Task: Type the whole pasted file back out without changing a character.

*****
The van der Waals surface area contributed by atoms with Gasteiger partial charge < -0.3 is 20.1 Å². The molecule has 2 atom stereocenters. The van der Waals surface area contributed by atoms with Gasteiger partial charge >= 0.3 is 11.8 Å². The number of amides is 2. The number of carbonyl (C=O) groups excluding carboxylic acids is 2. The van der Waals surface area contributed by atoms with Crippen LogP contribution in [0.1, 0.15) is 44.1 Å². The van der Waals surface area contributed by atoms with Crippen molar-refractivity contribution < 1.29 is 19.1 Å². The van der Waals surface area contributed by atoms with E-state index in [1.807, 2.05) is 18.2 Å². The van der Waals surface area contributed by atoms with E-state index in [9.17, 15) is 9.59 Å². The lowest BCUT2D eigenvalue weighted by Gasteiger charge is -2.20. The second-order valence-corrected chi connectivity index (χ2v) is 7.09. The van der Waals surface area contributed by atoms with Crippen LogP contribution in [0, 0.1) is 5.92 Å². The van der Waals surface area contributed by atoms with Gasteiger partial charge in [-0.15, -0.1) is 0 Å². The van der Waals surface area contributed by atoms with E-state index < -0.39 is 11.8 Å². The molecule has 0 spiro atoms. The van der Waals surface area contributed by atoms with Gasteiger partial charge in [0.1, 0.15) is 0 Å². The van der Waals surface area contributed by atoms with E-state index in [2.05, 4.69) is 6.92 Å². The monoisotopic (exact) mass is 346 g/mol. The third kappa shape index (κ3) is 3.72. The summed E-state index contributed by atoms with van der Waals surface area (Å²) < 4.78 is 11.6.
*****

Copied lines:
The van der Waals surface area contributed by atoms with Gasteiger partial charge < -0.3 is 20.1 Å². The molecule has 2 atom stereocenters. The van der Waals surface area contributed by atoms with Gasteiger partial charge >= 0.3 is 11.8 Å². The number of amides is 2. The number of carbonyl (C=O) groups excluding carboxylic acids is 2. The van der Waals surface area contributed by atoms with Crippen LogP contribution in [0.1, 0.15) is 44.1 Å². The van der Waals surface area contributed by atoms with Crippen molar-refractivity contribution < 1.29 is 19.1 Å². The van der Waals surface area contributed by atoms with E-state index in [1.807, 2.05) is 18.2 Å². The van der Waals surface area contributed by atoms with E-state index in [9.17, 15) is 9.59 Å². The lowest BCUT2D eigenvalue weighted by Gasteiger charge is -2.20. The second-order valence-corrected chi connectivity index (χ2v) is 7.09. The van der Waals surface area contributed by atoms with Crippen LogP contribution in [0, 0.1) is 5.92 Å². The van der Waals surface area contributed by atoms with Gasteiger partial charge in [-0.15, -0.1) is 0 Å². The van der Waals surface area contributed by atoms with E-state index < -0.39 is 11.8 Å². The molecule has 0 spiro atoms. The van der Waals surface area contributed by atoms with Gasteiger partial charge in [0.1, 0.15) is 0 Å². The van der Waals surface area contributed by atoms with E-state index in [2.05, 4.69) is 6.92 Å². The monoisotopic (exact) mass is 346 g/mol. The third kappa shape index (κ3) is 3.72. The summed E-state index contributed by atoms with van der Waals surface area (Å²) < 4.78 is 11.6.